This paper provides a method to forecast day-ahead electricity prices based on autoregressive integrated moving average (ARIMA) and generalized autoregressive conditional heteroskedastic (**GARCH**) **models**. In the competitive power market environment, electricity **price** forecasting is an essential task for market participants. However, time series of electricity **price** has complex behavior such as nonlinearity, nonstationarity, and high **volatility**. ARIMA is suitable in forecasting, but it is not able to handle nonlinearity and **volatility** are existent in time series. Therefore, **GARCH** **models** are used to handle **volatility** in the in time series forecasting. The proposed method is computed using the daily electricity **price** data of Iran market for a five-year period from March 2013 to February 2018. The results reported in this paper illustrate the potential of the proposed ARMA-**GARCH** model and this combined model has been successfully applied to real prices in the Iranian power market .

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The initial discovery of asymmetry in the relationship between returns and **volatility** is usu- ally accredited to Black (1976) and Christie (1982) with their observation that current returns and future **volatility** are negatively correlated, commonly referred to in the literature as Black’s leverage effect. The historic explanations of such market behavior are grounded in the firms’ dept–equity ratio that changes with movements in the **return** and, thus, alters the stock’s risk- iness. However, an increasing number of studies challenge this fundamental reasoning. For example, Hasanhodzic and Lo (2011) find the leverage effect also present in all–equity financed companies and report its effect even stronger than for leveraged firms. Similarly, Hens and Steude (2009) find the effect in the laboratory environment absent of any leverage implying that the inverse relationship between **price** and **volatility** is not driven by financial leverage. In addition, Figlewski and Wang (2000) present evidence that the leverage effect is largely independent of a change in the firms’ capital structure. More evidence for the leverage effect in assets for which the traditional explanation cannot hold is provided in Park (2011), who conjectures a herding type of behavior to explain it.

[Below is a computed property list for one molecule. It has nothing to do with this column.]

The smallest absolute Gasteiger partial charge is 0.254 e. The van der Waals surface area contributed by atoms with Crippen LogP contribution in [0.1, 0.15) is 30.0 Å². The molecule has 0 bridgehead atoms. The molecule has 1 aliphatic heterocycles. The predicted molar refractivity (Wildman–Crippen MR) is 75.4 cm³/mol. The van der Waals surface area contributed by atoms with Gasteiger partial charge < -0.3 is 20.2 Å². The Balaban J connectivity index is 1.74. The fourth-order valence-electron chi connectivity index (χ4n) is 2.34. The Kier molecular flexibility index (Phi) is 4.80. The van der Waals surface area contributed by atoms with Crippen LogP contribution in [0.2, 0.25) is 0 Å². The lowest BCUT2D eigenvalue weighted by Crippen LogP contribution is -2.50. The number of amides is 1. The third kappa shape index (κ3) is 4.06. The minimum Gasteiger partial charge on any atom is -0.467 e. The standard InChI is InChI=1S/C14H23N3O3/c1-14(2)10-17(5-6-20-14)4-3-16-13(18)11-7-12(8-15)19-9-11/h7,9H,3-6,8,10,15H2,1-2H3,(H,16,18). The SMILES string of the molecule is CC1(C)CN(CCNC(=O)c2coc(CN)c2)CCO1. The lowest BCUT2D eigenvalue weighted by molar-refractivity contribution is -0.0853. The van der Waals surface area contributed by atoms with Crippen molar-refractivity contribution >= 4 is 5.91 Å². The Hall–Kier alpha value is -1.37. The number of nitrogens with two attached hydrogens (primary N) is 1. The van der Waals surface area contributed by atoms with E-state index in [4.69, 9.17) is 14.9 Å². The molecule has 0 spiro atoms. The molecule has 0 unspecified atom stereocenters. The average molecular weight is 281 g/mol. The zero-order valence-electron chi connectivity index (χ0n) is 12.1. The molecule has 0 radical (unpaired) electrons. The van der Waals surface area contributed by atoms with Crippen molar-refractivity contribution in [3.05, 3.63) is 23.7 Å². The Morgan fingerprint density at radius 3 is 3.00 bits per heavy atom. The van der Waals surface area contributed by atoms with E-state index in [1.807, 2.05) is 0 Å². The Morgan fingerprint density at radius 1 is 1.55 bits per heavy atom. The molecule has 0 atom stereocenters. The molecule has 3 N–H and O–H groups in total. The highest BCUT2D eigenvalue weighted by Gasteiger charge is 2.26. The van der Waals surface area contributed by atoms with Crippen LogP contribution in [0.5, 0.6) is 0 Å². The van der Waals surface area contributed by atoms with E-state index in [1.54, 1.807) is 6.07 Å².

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Perhaps the most useful result concerns forecast combination for this problem. Al- though many methods are available, a simple average is often competitive with more sophisticated forecast combination devices, and we use here the sample mean of two forecasts to illustrate the potential for forecast combination. The QML and LAD- **ARCH** estimators are based on different information sets, and so a priori we might expect that a combined estimator could perform better than either alone, at least in regions of the parameter space where neither is dominated. This is what we observe: the combined estimator produces the lowest loss in a wide variety of cases, a result which is robust to sample period, to choice of loss function and to parameter choices for estimation methods. Cross-validated combination weights also perform well, but tend overall to be outperformed by an equally weighted combination. Statistical infer- ence tends to confirm that the advantage of forecast combination over either constituent method, whether by equal weighting or cross-validated weights, is genuine.

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This paper provides a method to forecast day-ahead electricity prices based on autoregressive integrated moving average (ARIMA) and generalized autoregressive conditional heteroskedastic (**GARCH**) **models**. In the competitive power market environment, electricity **price** forecasting is an essential task for market participants. However, time series of electricity **price** has complex behavior such as nonlinearity, nonstationarity, and high **volatility**. ARIMA is suitable in forecasting, but it is not able to handle nonlinearity and **volatility** are existent in time series. Therefore, **GARCH** **models** are used to handle **volatility** in the in time series forecasting. The proposed method is computed using the daily electricity **price** data of Iran market for a five-year period from March 2013 to February 2018. The results reported in this paper illustrate the potential of the proposed ARMA-**GARCH** model and this combined model has been successfully applied to real prices in the Iranian power market .